The Stanley Cup Finals are over, the Vancouver Canucks emerging as the slightly less violent and significantly less effective team over seven games. Some of us supposedly urbane and gentile Vancouverites, however, seem to be trying to make up for the Canucks being the less violent team. Some appear eager to hear the words "Vancouver" and "Detroit" used in the same sentence, in the hopes that the words "Stanley Cup" might also be appear.
The Keystone XL controversy will be much more drawn out, and perhaps violent and riotous in its own political way. Is there any law to rescue discourse on Keystone? Probably not much. Sometimes I get carried away with being an all-knowing economist, and forget to pontificate about the legal aspects of an environmental problem. Such was the case with my recent posting on Keystone XL.
There are, as I see it, four legal factors involved with oil sands development and the necessity of the Keystone XL pipeline: (1) the legal implications of greenhouse gas emissions; (2) the transboundary pollution issues from the pipeline, (3) the local pollution and resource effects of oil sands development, and (4) environmental assessment practices. None of these seem very constraining on oil sands development, except for the last one.
The legal implications of the large greenhouse gas emissions are straightforward. There are none, and there will not likely be any for the foreseeable future. There is a lot of movement in many industries in preparation for a lower-carbon future. American Electric Power, for example, historically a coal-burning utility, is investing heavily in renewable energy sources and natural gas. But while carbon pricing in the United States is temporarily off the table, AEP is planning ahead, for a future beyond the time horizon relevant to Keystone XL. And the fact that the oil sands are producing a product that will ultimately emit carbon dioxide does not seem relevant in any legal context; a products liability claim for producing crude oil would likely fail given the small contribution that even oil sands oil would make towards warming the planet.
What do we consider the transboundary pollution issues for a pipeline that will run from Canada to the United States, for the purpose of supplying the United States with crude oil? Would leaks in Keystone XL be considered a case of transboundary pollution? My sense is wherever the locus of a leak, pipeline owner TransCanada would be on the hook. Since TransCanada could easily be hauled into an American court, this doesn't seem like a transboundary pollution problem.
Thirdly, the local pollution and resource effects don't seem to pose any threat to oil sands development. Regulation of the massive land disturbance and water usage falls squarely within Alberta's jurisdiction. Cross-provincial effects seem relatively small. Alberta, of course, its wealth very much predicated to oil sands production, shows no inclination towards greater protection of its massive Northern boreal forest.
Finally, the most interesting class of questions has to do with how to do environmental assessments for a oil sands projects and their attendant infrastructure, like Keystone XL. Andrew Leach has blogged about how the environmental assessment process is not the right place to complain about the greenhouse gas emissions of petroleum combustion. I generally agree, though we should acknowledge that in any change in public sentiment, there will be watershed events that take on symbolic meaning, and Keystone XL may be one of them. The question of exactly how greenhouse gas emissions will be incorporated into environmental assessment processes is a live one. Unfortunately, Canadian agencies and courts have thrown their hands up in the air, holding that greenhouse gases must be a part of environmental assessment, but that apart from token mitigation measures (which do not have to actually reduce greenhouse gas emissions), individual project proponents do not have to do anything about climate change. Again, I am sympathetic to the problem, but disappointed in the wishy-washy inconsistency of the two principles. The White House Council on Environmental Quality issued a draft guidance in 2010 that is a bit better, but mainly because the US National Environmental Policy Act already mandates the consideration of things like cumulative impacts and the aggregation of programmatic impacts, concepts that have yet to be taken seriously in Canada (For example, see Friends of the West Country Assn. v. Canada (Minister of Fisheries & Oceans), "The independent utility principle originated in the United States where questions of constitutional jurisdiction and the applicable statutory scheme of the relevant environmental protection legislation undoubtedly differ from those in Canada. I do not find the independent utility principle or the portions of the Guide which may reflect the independent utility principle helpful for the purpose of interpreting subsection 15(3) of the CEAA…" Rothstein, J.). The US State Department's draft environmental impact statement of Keystone XL gave Keystone a pass, which was criticized by EPA.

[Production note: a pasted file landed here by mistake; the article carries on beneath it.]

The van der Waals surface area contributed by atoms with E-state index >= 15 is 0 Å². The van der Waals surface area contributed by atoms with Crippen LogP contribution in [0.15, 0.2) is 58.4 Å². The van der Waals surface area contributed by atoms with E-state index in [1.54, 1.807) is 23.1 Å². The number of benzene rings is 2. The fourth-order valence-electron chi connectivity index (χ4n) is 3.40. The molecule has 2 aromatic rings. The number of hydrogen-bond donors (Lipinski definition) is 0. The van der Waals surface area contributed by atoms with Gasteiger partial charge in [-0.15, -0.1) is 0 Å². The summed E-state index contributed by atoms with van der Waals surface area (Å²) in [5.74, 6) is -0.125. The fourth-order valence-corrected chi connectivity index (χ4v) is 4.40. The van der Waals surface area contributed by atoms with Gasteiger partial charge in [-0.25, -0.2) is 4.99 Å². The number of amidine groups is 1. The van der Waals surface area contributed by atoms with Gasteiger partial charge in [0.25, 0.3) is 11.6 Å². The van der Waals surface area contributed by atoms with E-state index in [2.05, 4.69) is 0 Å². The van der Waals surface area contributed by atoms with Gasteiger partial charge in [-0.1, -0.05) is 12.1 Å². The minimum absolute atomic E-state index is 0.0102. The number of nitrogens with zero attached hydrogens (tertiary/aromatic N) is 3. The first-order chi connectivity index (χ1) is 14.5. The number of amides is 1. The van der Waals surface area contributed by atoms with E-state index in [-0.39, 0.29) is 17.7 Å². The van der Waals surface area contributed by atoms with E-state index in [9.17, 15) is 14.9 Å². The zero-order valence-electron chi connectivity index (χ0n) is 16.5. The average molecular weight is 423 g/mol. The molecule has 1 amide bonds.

Acknowledging as I have earlier on this blog that environmentalists should not seek to make an example out of the oil sands, what ought we do about oil sands and its attendant infrastructure, as a matter of legal policy? For an enterprise this big, shouldn't there be legal questions that are at least close? Maybe that speaks to the inadequacy of the legal framework in Canada and internationally. Even if I stay agnostic about the desirability of oil sands development, I can still lament that there appears no legal basis for mounting a reasonable challenge to the whole business.